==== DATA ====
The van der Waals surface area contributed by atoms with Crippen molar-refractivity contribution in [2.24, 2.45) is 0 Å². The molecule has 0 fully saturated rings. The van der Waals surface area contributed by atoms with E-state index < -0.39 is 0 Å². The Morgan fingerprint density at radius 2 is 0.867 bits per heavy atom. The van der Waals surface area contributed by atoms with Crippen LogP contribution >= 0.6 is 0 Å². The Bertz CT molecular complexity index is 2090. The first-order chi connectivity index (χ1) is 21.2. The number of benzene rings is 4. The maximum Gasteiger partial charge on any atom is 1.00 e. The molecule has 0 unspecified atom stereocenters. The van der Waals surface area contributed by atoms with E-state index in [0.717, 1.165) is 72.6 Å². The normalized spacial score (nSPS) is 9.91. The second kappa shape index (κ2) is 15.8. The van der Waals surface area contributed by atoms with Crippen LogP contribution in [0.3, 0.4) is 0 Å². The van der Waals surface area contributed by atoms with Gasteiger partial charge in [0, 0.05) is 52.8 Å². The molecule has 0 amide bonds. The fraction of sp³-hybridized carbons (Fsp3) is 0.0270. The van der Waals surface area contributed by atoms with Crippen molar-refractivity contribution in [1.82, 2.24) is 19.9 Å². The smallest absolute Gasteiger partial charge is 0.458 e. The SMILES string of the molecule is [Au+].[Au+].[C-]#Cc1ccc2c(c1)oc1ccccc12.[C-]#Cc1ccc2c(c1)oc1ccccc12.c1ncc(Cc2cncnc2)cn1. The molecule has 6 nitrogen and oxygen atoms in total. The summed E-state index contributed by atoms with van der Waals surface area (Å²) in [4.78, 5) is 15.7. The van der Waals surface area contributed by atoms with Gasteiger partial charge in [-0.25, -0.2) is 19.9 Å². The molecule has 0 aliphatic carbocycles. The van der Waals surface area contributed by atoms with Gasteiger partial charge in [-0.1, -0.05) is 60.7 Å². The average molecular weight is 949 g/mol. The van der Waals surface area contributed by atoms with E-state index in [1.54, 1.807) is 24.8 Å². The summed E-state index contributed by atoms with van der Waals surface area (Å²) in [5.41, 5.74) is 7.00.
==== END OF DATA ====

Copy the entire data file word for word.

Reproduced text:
The van der Waals surface area contributed by atoms with Crippen molar-refractivity contribution in [2.24, 2.45) is 0 Å². The molecule has 0 fully saturated rings. The van der Waals surface area contributed by atoms with E-state index < -0.39 is 0 Å². The Morgan fingerprint density at radius 2 is 0.867 bits per heavy atom. The van der Waals surface area contributed by atoms with Crippen LogP contribution >= 0.6 is 0 Å². The Bertz CT molecular complexity index is 2090. The first-order chi connectivity index (χ1) is 21.2. The number of benzene rings is 4. The maximum Gasteiger partial charge on any atom is 1.00 e. The molecule has 0 unspecified atom stereocenters. The van der Waals surface area contributed by atoms with E-state index in [0.717, 1.165) is 72.6 Å². The normalized spacial score (nSPS) is 9.91. The second kappa shape index (κ2) is 15.8. The van der Waals surface area contributed by atoms with Crippen LogP contribution in [0.3, 0.4) is 0 Å². The van der Waals surface area contributed by atoms with Gasteiger partial charge in [0, 0.05) is 52.8 Å². The molecule has 0 amide bonds. The fraction of sp³-hybridized carbons (Fsp3) is 0.0270. The van der Waals surface area contributed by atoms with Crippen molar-refractivity contribution in [1.82, 2.24) is 19.9 Å². The smallest absolute Gasteiger partial charge is 0.458 e. The SMILES string of the molecule is [Au+].[Au+].[C-]#Cc1ccc2c(c1)oc1ccccc12.[C-]#Cc1ccc2c(c1)oc1ccccc12.c1ncc(Cc2cncnc2)cn1. The molecule has 6 nitrogen and oxygen atoms in total. The summed E-state index contributed by atoms with van der Waals surface area (Å²) in [4.78, 5) is 15.7. The van der Waals surface area contributed by atoms with Gasteiger partial charge in [-0.25, -0.2) is 19.9 Å². The molecule has 0 aliphatic carbocycles. The van der Waals surface area contributed by atoms with Gasteiger partial charge in [-0.1, -0.05) is 60.7 Å². The average molecular weight is 949 g/mol. The van der Waals surface area contributed by atoms with E-state index in [1.54, 1.807) is 24.8 Å². The summed E-state index contributed by atoms with van der Waals surface area (Å²) in [5.41, 5.74) is 7.00.